The University of Utah’s highest faculty accolade is awarded to isotope scientist Thure Cerling.
geology and geophysics
Knowing this is important for understanding what happens to slabs of rock as they sink into the Earth, which in turn teaches us about how and why earthquakes and volcanoes happen on the surface.
The Williamson Fellowship pairs geoscience grad students with seventh- through 12th-grade classes.
Hands-on geology outreach continued during the hands-off pandemic.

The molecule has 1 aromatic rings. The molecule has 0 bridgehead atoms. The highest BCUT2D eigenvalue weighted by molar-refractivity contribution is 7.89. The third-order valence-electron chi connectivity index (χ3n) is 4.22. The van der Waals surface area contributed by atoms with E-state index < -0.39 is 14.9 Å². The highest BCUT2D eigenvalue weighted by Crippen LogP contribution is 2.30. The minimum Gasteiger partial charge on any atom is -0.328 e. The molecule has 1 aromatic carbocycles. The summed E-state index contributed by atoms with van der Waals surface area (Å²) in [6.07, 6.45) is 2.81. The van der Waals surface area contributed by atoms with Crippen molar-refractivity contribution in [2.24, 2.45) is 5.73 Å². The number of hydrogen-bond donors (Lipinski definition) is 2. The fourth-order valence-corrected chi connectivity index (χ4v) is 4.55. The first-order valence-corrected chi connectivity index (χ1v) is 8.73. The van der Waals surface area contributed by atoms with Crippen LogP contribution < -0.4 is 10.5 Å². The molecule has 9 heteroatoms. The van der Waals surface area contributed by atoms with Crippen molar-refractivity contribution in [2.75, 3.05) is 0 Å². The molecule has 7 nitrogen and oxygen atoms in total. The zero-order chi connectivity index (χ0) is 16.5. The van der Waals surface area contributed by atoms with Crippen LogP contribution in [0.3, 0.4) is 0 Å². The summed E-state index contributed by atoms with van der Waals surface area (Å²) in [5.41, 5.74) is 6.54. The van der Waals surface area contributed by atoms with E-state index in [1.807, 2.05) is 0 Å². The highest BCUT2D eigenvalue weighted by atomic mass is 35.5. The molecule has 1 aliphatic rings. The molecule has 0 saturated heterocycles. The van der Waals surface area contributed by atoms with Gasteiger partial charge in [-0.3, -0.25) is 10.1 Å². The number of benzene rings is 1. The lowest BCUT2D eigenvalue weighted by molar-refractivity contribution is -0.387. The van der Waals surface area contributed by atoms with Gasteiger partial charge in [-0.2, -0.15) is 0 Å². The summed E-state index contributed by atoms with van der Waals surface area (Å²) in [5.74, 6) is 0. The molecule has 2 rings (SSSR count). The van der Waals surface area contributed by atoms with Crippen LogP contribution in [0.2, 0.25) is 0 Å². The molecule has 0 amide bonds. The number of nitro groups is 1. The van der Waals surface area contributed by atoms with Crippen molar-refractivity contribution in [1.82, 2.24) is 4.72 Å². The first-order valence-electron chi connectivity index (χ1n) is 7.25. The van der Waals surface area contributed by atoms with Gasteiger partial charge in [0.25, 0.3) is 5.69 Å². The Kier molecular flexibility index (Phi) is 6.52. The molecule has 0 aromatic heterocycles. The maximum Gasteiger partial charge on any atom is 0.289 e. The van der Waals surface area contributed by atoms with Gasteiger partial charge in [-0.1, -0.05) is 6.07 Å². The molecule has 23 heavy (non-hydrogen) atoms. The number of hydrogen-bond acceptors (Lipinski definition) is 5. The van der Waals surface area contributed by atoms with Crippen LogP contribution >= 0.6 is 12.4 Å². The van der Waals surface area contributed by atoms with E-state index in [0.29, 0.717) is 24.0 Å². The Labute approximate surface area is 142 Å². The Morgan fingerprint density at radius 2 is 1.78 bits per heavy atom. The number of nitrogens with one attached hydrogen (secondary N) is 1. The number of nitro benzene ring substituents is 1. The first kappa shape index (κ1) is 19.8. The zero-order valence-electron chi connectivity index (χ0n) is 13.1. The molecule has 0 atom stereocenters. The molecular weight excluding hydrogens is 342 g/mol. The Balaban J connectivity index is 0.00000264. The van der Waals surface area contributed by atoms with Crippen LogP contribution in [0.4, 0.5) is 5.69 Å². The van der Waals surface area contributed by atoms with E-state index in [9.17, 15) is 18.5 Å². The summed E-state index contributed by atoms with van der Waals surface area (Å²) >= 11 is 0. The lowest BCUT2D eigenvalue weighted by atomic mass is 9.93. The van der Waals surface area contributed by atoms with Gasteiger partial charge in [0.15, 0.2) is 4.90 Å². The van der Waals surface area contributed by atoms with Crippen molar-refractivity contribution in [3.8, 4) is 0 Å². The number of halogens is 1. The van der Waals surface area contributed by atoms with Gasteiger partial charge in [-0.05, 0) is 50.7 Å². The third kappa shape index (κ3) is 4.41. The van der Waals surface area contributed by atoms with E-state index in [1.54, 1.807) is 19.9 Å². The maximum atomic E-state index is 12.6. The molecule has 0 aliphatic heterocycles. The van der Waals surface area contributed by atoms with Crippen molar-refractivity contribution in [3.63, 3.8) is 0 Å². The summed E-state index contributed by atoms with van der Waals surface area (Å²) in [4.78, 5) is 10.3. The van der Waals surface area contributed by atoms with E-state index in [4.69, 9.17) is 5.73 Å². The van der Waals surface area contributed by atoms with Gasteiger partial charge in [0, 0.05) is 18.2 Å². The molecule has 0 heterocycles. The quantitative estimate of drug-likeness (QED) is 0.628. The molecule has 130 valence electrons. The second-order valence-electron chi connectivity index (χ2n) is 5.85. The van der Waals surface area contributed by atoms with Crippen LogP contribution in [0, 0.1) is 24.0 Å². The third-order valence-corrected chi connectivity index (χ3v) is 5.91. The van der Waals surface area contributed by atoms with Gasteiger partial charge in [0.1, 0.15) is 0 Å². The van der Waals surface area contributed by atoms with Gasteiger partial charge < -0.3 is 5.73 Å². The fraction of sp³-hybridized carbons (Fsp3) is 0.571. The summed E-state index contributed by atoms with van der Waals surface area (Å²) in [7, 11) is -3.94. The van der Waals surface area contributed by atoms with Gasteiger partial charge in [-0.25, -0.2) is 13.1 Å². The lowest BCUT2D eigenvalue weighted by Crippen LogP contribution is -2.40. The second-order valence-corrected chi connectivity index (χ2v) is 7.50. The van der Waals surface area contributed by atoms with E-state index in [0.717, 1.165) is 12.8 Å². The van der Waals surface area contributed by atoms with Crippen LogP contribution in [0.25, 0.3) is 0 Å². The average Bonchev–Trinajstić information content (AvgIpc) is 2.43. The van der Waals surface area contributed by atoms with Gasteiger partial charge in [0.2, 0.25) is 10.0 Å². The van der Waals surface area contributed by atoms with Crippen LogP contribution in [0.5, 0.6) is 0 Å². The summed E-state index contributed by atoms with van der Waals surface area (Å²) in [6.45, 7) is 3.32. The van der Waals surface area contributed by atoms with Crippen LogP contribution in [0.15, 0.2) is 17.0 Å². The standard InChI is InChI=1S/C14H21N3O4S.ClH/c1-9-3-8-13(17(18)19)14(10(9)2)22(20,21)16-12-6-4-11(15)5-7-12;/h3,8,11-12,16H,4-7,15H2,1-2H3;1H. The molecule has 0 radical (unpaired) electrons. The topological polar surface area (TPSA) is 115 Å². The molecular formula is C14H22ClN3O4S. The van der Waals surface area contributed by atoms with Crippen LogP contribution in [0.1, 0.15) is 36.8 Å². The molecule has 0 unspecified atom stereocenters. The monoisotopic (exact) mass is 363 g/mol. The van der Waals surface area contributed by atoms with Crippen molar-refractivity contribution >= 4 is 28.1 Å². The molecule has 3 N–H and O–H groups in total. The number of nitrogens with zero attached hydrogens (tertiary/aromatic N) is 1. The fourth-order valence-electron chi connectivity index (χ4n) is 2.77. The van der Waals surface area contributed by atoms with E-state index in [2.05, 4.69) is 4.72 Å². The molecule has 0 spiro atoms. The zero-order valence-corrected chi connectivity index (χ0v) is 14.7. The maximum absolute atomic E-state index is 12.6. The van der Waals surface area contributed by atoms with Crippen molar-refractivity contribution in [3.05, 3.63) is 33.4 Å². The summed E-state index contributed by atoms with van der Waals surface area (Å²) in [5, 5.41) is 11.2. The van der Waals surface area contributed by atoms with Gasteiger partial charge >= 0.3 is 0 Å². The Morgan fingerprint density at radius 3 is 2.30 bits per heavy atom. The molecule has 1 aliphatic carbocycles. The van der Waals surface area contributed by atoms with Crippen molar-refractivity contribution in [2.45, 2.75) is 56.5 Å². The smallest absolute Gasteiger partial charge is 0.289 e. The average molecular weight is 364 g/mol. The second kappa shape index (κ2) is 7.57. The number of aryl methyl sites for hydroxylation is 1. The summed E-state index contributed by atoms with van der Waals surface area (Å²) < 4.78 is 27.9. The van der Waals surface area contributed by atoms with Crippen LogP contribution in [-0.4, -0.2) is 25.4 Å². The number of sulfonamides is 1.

Researchers use 3D-printed models to explore fractal-like interior shell patterns.
Trees are air quality monitors all around us. U scientists found that magnetic particles on pine needles can indicate levels of air pollution.
“It’s not just planning out their classes, it’s helping them find their path.”
Experiments challenge long-held assumptions about the strength of metals.
A new cross-campus partnership multiplies and unifies the U’s environmental observations of the Wasatch Front.
“We do the recoveries and the collection of meteorites in Antarctica. Forty-one years now we’ve been recovering meteorites and bringing those samples to science.”